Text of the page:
Written by Lesley Eaton
A few feet after stepping off the pavement and onto the trail, I close my eyes to thoroughly take in my new surroundings. Fresh air and scents both distinct and familiar, yet intangible; it is the smell of the woods.
I feel the cool respite of the canopy of leaves filtering the light. I hear the stillness surrounding me, along with a rustling of leaves being pushed around by two dog snouts, taking in thae woody scent.
With my dogs and my husband, I set out to explore Falls Branch Trail, a short hike to an 80-foot cascade. The first half of the trail is a nice easy stroll through one of the few areas of virgin forest remaining in the Tellico District of Cherokee National Forest.
Bearing left, Falls Branch Trail winds through hardwood forest filled with rhododendron and goes along Sassafras Ridge. Midway, the trail quickly narrows and we begin to climb and then descend the steep pathway deeper into the forest. Making my way down the steep incline, I observe it must be much easier to manage balanced on four legs as my furry friends race ahead.
As the trail rolls up and down deeper into the woods, our surroundings become more and more enchanted, with bright green ferns lining our path and thick beautiful moss enveloping the rocks and wood all around us. It is as if the fern leaves and the moss are gradually preparing us for the pinnacle of our hike, the majestic waterfall.
We cross over the creek once. The next time we happen upon the water we are rewarded with a spectacular panoramic view of the falls. From here, we follow the path through a narrow tunnel between two large boulders and begin our climb through the stream, over and around the slippery rocks, until we feel the mist of the falls on our faces.
On this quiet Sunday afternoon, it seems as though we have our very own private waterfall.
Falls Branch is an enchanted spot, where vibrant rainbows frequent under the streaming water sparkling in the leaf filtered light. Here, one could sit and reflect, or empty their minds of all the clutter and rest peacefully with an all-natural sound machine running in the background, or take an earth shower, or join four-legged friends and simply run and explore every crevice—whatever your preference may be.
The dogs enjoy running ahead and back to us as we slowly climb up the trail through the trees. We welcome the flat easy first half of the trail, which provides a nice cool down before hopping back into the car.
As we approach the parking lot, we notice a small grouping of orange leaves in the midst of green. Tails wagging, we happily start to anticipate the chance to experience the smell of the woods again this autumn.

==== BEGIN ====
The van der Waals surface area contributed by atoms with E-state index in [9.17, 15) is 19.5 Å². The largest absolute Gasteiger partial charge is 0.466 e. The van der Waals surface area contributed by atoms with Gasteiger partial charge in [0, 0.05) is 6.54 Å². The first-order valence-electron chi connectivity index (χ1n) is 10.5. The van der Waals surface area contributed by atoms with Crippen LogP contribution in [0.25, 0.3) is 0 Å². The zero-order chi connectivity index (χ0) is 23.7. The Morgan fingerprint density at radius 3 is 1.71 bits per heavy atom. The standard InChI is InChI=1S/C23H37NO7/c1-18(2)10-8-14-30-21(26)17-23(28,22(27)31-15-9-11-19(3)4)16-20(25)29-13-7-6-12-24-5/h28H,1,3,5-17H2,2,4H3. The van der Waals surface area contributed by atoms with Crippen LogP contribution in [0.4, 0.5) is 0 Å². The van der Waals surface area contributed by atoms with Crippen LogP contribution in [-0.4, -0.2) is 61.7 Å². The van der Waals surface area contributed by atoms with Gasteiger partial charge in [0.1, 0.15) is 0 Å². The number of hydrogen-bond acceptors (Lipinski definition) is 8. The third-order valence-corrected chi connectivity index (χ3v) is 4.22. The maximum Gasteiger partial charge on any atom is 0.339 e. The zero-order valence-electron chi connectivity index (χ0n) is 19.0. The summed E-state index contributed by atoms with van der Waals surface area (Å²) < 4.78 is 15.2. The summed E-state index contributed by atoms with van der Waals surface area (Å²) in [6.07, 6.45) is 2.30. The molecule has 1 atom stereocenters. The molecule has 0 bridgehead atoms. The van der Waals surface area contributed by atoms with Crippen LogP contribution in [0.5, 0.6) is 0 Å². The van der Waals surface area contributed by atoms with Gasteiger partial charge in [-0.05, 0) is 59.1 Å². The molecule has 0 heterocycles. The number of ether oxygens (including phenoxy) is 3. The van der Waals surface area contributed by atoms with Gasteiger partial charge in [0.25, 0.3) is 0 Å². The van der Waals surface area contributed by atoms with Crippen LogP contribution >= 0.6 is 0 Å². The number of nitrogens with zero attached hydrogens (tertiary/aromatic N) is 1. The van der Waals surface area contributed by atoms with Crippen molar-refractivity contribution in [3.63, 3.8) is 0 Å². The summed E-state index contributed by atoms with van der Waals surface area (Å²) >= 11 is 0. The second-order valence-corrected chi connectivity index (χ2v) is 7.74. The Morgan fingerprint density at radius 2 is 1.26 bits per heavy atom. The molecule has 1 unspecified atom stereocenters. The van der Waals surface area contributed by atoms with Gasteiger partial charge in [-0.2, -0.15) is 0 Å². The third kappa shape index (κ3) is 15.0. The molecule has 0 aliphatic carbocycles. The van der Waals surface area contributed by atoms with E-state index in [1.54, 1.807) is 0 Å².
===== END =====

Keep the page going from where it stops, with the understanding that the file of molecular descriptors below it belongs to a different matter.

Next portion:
By Megan Naylor
Mountain bikers in northwestern North Carolina have a new reason to rejoice the love of their sport.
The Tourism Development Authority of Watauga County, N.C. announced the purchase of a 45-acre parcel adjacent to the county’s former landfill for Rocky Knob Park, with the intention of constructing 10 to 12 miles of mountain biking, hiking and cross country skiing trails.
The purchase compliments the county’s current 130-acre tract, forming a 175-acre outdoor recreation center.
Preliminary planning and groundbreaking have begun thanks to a joint effort between the Watauga County Tourism board, Boone area bike shops Magic Cycles and Boone Bike and Touring and newly formed Boone Area Cyclists Club (BAC), which focuses on coordinating and promoting safe and accessible cycling in the area.
“Its been well documented that this is important for tourism, but this is also great for the locals. There are no mountain bike opportunities close to town,” said BAC founder Paul Stahlschmidt. “So, with Rocky Knob Park, those of us who live in Boone will now have a great place to ride that we don’t need to drive to.”
In addition to the trails, the center will include picnic tables, a restroom area, an information kiosk and green space.
Trails will be designed as a multi-purpose, stacked loop, increasing in difficulty with each additional loop. The trails will accommodate all levels of cyclists, from beginner to advanced downhill.
The first part of the planned trail series will be approximately 1.5 to 2.5 miles and is scheduled to be ready this fall.
Stahlschmidt views Rocky Knob as a stepping stone towards establishing Watauga County, and the town of Boone, as a biking mecca for northwestern North Carolina.
“I hope more people here see cycling as a way to live healthier and happier,” he said. “With our overall sedentary lifestyles and obesity and other health problems grabbing headlines, bikes really do help. It’s an easy way to be active and enjoy the mountains.”